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RBA Interest Rates, Stamp Duty, and the Australian Property Market

First-time buyers and seasoned investors in the property market are concerned about news regarding the RBA interest rates and stamp duty charges. With the changes being established in both monetary policy and fiscal policy, how do these affect the property market in Australia? Guest and property market specialist Mario Bertone breaks down the effect of RBA rates and what the stamp duty actually does to property prices.

What are RBA Interest Rates?

The Reserve Bank of Australia, or the RBA, is the bank of banks. That is, the RBA lends money to the banks at a particular cash rate, and this cash rate is the banks’ basis for their own rates. The RBA reviews their cash rates every month to safeguard the Australian economy. As a result, cash rates are fluctuating. It is the banks’ prerogative to match the changing RBA cash rates or maintain their rate regardless of the changes. Such is the relationship of the RBA with the banks and your mortgage interest rates.

What are stamp duty charges?

Stamp duty, otherwise called general duty or transfer duty, is the tax charged on written documents for specific transactions. For example, leases, mortgages and transfers of property are all taxable. The rate of the stamp duty varies in every state. Stamp duty for a home worth AUD 600,000 in Melbourne may cost either more or less than stamp duty for a home of the same value in Sydney.

Each state has a first-time buyer scheme aimed at helping a first-time buyer get into the property market. If you’re a first-time buyer, you will be offered benefits depending on which state you are in. Some states waive the stamp duty entirely, while some states charge first-time buyers lower or through an instalment plan.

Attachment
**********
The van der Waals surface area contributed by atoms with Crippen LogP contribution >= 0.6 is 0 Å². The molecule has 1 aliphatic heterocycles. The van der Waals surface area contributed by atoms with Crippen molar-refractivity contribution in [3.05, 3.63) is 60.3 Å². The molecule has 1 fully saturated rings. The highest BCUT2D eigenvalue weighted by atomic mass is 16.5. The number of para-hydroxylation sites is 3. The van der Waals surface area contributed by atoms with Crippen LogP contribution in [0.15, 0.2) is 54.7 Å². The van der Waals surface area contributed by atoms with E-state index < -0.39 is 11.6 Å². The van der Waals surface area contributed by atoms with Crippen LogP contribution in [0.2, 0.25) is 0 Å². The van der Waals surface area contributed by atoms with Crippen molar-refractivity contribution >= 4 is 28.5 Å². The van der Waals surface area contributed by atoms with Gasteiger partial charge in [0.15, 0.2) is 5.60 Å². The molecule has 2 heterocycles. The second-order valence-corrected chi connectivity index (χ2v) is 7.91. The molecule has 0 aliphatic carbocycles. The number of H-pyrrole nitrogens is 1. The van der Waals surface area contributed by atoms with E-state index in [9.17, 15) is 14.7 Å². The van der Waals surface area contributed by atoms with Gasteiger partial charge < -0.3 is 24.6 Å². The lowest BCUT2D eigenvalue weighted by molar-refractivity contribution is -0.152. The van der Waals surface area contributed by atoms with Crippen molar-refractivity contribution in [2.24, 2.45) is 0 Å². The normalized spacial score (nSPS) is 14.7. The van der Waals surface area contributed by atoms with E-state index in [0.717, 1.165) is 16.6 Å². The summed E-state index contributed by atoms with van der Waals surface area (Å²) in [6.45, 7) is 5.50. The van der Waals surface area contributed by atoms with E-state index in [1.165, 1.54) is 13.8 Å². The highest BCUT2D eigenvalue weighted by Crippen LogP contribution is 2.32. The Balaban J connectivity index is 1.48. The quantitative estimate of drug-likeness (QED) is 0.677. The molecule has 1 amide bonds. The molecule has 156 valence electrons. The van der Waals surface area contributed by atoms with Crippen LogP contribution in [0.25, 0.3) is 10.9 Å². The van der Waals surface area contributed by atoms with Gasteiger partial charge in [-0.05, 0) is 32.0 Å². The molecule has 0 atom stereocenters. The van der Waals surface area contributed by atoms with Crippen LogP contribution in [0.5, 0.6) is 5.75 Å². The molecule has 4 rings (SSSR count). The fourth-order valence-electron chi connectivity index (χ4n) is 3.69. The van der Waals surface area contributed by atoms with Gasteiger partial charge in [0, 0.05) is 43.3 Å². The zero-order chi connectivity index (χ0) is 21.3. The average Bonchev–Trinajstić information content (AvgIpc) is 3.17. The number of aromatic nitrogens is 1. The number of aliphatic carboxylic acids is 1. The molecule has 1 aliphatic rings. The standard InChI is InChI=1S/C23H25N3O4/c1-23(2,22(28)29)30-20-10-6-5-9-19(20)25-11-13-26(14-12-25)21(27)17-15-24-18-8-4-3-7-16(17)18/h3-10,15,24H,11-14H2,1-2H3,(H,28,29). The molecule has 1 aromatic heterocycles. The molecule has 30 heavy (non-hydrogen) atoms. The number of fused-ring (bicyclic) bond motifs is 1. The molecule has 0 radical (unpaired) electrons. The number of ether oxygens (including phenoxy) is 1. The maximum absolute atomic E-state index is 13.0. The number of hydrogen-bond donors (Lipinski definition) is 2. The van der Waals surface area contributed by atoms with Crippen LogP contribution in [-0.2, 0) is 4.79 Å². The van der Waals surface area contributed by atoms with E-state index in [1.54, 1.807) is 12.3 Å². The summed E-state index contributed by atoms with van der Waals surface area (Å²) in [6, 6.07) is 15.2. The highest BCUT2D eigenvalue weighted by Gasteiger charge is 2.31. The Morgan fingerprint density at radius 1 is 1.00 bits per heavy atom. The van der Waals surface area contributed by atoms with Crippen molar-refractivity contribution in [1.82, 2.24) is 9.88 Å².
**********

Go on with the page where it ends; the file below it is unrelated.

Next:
Whatever the case, when put in comparison with international stamp duty, stamp duty in Australia is significantly lower. In fact, many international investors are looking to Australia for investments, particularly in residential property for retirement or education.

How does it affect the Australian property market?

The property market is a competitive market. It is important for investors to educate themselves on lenders and banks and what their attitudes are in response to RBA cash rates. As for whether this affects the Australian property market, the more that government officials try to slow down the economy, the more the prices go up.

Guest and property investment specialist Mario Bertone points out that each time a first-time buyer scheme is introduced, prices go up. This is because various sectors want a portion of it – totally defeating the purpose of the scheme which is to help the first-time buyer get into the market.

There needs to be an intentional meeting of the minds to create a solution for this growing concern. Even as the market eventually balances itself out, politics and biases have to be set aside to push it in the right direction.

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